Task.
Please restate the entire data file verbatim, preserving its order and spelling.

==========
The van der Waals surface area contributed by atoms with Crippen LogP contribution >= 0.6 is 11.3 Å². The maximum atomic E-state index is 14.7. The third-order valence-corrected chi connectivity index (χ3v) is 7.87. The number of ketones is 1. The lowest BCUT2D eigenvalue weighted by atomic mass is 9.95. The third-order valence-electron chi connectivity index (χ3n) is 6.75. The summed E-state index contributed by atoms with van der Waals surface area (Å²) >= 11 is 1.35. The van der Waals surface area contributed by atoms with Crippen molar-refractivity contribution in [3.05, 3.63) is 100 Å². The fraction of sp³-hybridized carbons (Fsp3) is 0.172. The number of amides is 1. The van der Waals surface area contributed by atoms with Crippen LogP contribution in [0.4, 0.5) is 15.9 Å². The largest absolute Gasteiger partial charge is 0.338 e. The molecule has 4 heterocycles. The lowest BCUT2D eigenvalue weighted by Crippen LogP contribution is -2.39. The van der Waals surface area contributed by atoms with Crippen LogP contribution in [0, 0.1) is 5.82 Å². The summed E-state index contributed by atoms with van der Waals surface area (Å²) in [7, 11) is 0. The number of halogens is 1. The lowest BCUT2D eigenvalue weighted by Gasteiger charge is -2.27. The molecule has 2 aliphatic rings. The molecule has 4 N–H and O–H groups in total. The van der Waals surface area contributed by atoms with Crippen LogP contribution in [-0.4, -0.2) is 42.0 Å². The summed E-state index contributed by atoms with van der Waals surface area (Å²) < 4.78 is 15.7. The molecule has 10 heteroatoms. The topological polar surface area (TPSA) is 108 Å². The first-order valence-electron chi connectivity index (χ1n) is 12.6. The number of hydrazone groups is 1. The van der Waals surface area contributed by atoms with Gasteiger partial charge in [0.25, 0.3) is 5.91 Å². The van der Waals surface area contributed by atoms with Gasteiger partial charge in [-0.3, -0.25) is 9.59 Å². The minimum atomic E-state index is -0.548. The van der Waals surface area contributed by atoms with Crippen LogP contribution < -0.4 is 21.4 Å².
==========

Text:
The van der Waals surface area contributed by atoms with Crippen LogP contribution >= 0.6 is 11.3 Å². The maximum atomic E-state index is 14.7. The third-order valence-corrected chi connectivity index (χ3v) is 7.87. The number of ketones is 1. The lowest BCUT2D eigenvalue weighted by atomic mass is 9.95. The third-order valence-electron chi connectivity index (χ3n) is 6.75. The summed E-state index contributed by atoms with van der Waals surface area (Å²) >= 11 is 1.35. The van der Waals surface area contributed by atoms with Crippen molar-refractivity contribution in [3.05, 3.63) is 100 Å². The fraction of sp³-hybridized carbons (Fsp3) is 0.172. The number of amides is 1. The van der Waals surface area contributed by atoms with Crippen LogP contribution in [0.4, 0.5) is 15.9 Å². The largest absolute Gasteiger partial charge is 0.338 e. The molecule has 4 heterocycles. The lowest BCUT2D eigenvalue weighted by Crippen LogP contribution is -2.39. The van der Waals surface area contributed by atoms with Crippen LogP contribution in [0, 0.1) is 5.82 Å². The summed E-state index contributed by atoms with van der Waals surface area (Å²) in [7, 11) is 0. The number of halogens is 1. The lowest BCUT2D eigenvalue weighted by Gasteiger charge is -2.27. The molecule has 2 aliphatic rings. The molecule has 4 N–H and O–H groups in total. The van der Waals surface area contributed by atoms with Crippen LogP contribution in [-0.4, -0.2) is 42.0 Å². The summed E-state index contributed by atoms with van der Waals surface area (Å²) < 4.78 is 15.7. The molecule has 10 heteroatoms. The topological polar surface area (TPSA) is 108 Å². The first-order valence-electron chi connectivity index (χ1n) is 12.6. The number of hydrazone groups is 1. The van der Waals surface area contributed by atoms with Gasteiger partial charge in [0.25, 0.3) is 5.91 Å². The van der Waals surface area contributed by atoms with Gasteiger partial charge in [-0.3, -0.25) is 9.59 Å². The minimum atomic E-state index is -0.548. The van der Waals surface area contributed by atoms with Crippen LogP contribution < -0.4 is 21.4 Å².